Millennials get a bad rap in the workforce. These 20-somethings are often accused of being disrespectful, indifferent to authority, overly self-confident, needy and prone to job hopping (the new gigs are probably found via that Facebook feed they’re always scrolling).
Many of these criticisms are exaggerated, but genuine differences do exist between the youngest employees and their elders. And, like it or not, it’s something employers have to deal with. Millennials now make up the largest generational cohort in the Canadian workforce, at about 37%. By 2028, it’s estimated that three-quarters of workers will hail from the generation born between the early 1980s and 2000.
Chip Espinoza, co-author of Managing the Millennials: Discover the Core Competencies for Managing Today’s Workforce, says millennials’ expectations can pose challenges for older managers accustomed to a more traditional, seniority-based system. “For a lot of small business owners [starting out], it was kind of sink or swim—it was trial by fire,” says Espinoza. He stresses that small businesses need plans to engage their junior employees. “Millennials’ love language is career development,” says Espinoza. “If you don’t have an articulated plan for them, they’re going to go for someone who does.” Managers should take an active interest in their younger workers—something small businesses are uniquely well-equipped to do, as owners often already have a more hands-on approach.
Millennials also value civic engagement. One study suggests nearly 70% rank contributing to society as their highest priority. “You don’t have to be a big company to give back to the community,” says Jeanne Meister, founding partner of consultancy Future Workplace and co-author of The 2020 Workplace: How Innovative Companies Attract, Develop, and Keep Tomorrow’s Employees Today. “If you already have this as a value, I would tout it in your recruiting materials.”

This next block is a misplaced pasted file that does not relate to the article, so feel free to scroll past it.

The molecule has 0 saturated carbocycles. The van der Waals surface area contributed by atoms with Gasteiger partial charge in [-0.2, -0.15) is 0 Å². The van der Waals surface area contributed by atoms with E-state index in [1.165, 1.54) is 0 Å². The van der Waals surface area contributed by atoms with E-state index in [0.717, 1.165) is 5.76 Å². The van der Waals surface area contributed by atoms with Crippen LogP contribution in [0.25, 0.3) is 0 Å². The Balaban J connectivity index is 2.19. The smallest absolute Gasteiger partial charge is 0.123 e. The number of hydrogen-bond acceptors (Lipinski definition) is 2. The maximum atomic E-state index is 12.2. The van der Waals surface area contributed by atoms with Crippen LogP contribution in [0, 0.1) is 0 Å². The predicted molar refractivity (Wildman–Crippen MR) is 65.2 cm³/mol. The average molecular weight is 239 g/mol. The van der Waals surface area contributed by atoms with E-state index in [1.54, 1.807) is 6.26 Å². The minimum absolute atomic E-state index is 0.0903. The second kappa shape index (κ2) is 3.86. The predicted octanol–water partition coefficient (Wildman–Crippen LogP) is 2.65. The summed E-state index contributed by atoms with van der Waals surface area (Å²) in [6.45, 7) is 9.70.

Meister also recommends building “generational IQ” by providing training on the cohorts’ differences—and their benefits. Employers can pull together age-diverse groups for social events or seminars, or simply ensure that work teams are multigenerational. Reverse mentoring—in which a younger employee pairs with a more senior person for a two-way exchange of expertise—is also an effective way to bridge age gaps. “The big benefit is diversity of thought,” says Meister. “Companies, especially small businesses, have to think, ‘Millennials are not just my current and future employees. These are my current and future customers.’”
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